Activists Rally Against President Obama's "Fast Track" Plan for Deportation

Protesters demanded that lone immigrant children be allowed to stay

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    NEWSLETTERS

    Immigrant supporters gathered at the U.S. Citizenship and Immigration Services building downtown to protest the proposed immigration policies of the president July 7, 2014.

    Activist and community leaders rallied in downtown Los Angeles on Monday to denounce President Barack Obama’s request to Congress last week to increase border security and expedite immigration processing.

    Immigration rights groups and community leaders stood in front of the U.S. Citizenship and Immigration Services building to speak out against what they called the "fast track" approach to solve the border crisis.

    "We really felt that he was going to be more sympathetic to the children," said Esther Portillo, an organizer for Human Rights Alliance for Child Refugees and Families.

    In a letter to Congress last week, the president asked to increase penalties to criminals caught smuggling immigrants, and the ability to quickly process and deport unaccompanied immigrant children. The request were estimated to cost $2 billion.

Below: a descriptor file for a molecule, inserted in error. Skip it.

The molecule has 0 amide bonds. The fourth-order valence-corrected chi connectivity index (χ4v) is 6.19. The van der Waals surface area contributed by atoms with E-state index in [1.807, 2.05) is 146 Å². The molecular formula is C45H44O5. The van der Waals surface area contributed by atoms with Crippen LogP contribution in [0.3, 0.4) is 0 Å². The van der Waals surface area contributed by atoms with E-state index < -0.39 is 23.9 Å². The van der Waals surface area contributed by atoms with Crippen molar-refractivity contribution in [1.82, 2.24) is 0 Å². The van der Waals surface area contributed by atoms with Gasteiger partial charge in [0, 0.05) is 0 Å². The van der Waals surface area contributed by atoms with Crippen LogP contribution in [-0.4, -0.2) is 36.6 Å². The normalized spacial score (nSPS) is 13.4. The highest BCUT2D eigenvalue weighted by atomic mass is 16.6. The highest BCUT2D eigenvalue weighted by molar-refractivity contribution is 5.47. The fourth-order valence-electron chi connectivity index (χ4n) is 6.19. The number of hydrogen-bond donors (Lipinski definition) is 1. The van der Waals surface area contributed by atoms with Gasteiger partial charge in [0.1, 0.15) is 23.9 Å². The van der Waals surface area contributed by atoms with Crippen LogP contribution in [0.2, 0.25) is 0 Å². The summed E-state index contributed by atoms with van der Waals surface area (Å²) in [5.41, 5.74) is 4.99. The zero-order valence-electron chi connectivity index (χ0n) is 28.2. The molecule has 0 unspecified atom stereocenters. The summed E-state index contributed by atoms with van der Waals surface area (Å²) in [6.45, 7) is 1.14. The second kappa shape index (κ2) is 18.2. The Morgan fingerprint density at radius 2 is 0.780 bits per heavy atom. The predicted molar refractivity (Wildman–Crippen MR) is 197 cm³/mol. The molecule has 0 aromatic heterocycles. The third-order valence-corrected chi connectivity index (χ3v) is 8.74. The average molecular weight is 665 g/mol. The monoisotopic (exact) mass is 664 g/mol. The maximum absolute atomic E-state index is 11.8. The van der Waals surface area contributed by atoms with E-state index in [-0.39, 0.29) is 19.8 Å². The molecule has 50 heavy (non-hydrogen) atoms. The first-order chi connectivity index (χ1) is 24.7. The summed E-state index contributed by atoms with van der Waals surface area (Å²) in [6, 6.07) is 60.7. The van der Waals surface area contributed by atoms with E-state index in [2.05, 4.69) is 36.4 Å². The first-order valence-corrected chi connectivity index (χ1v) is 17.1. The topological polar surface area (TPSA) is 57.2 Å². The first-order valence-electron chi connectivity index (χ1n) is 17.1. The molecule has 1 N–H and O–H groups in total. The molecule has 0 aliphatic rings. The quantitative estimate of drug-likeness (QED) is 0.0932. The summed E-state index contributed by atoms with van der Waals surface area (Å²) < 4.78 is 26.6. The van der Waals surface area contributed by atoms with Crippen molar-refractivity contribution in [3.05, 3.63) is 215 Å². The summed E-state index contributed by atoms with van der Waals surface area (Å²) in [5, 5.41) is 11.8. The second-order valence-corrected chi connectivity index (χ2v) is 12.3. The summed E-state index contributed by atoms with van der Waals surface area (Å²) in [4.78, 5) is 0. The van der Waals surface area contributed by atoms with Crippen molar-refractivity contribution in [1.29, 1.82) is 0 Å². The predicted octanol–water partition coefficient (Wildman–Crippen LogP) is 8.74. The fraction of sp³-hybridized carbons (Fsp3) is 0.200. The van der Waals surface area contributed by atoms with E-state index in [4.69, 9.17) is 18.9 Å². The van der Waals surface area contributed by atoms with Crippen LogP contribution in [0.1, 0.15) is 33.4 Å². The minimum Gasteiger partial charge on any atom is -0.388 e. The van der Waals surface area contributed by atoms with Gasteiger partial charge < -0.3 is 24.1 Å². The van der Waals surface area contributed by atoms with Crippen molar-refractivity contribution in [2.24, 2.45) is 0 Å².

The activists asked that the fund intended to increase border security be used to provide psychological services for the children.

    Activists urged for the end of deportations and a humanitarian approach to handling some 50,000 child immigrants who have been caught trying to enter the U.S. since October. Most of them arrived from Honduras, Guatemala and El Salvador.

    "They’ve gone through a long journey," Portillo said. "They are like heros."

    With the government transfering the children to other Border Patrol facilities across the nation, including Southern California, residents have been outraged.

    In Murrieta last week, anti-immigration protesters blocked a bus carrying families of undocumented immigrants from reaching a Border Patrol facility for processing. The bus was rerouted to another facility in San Diego County.

    "We have a crisis, which has hit such a pitch in this nation, that it’s fueled by hatred and xenophobia," Los Angeles City Councilman Gilbert Cedillo said.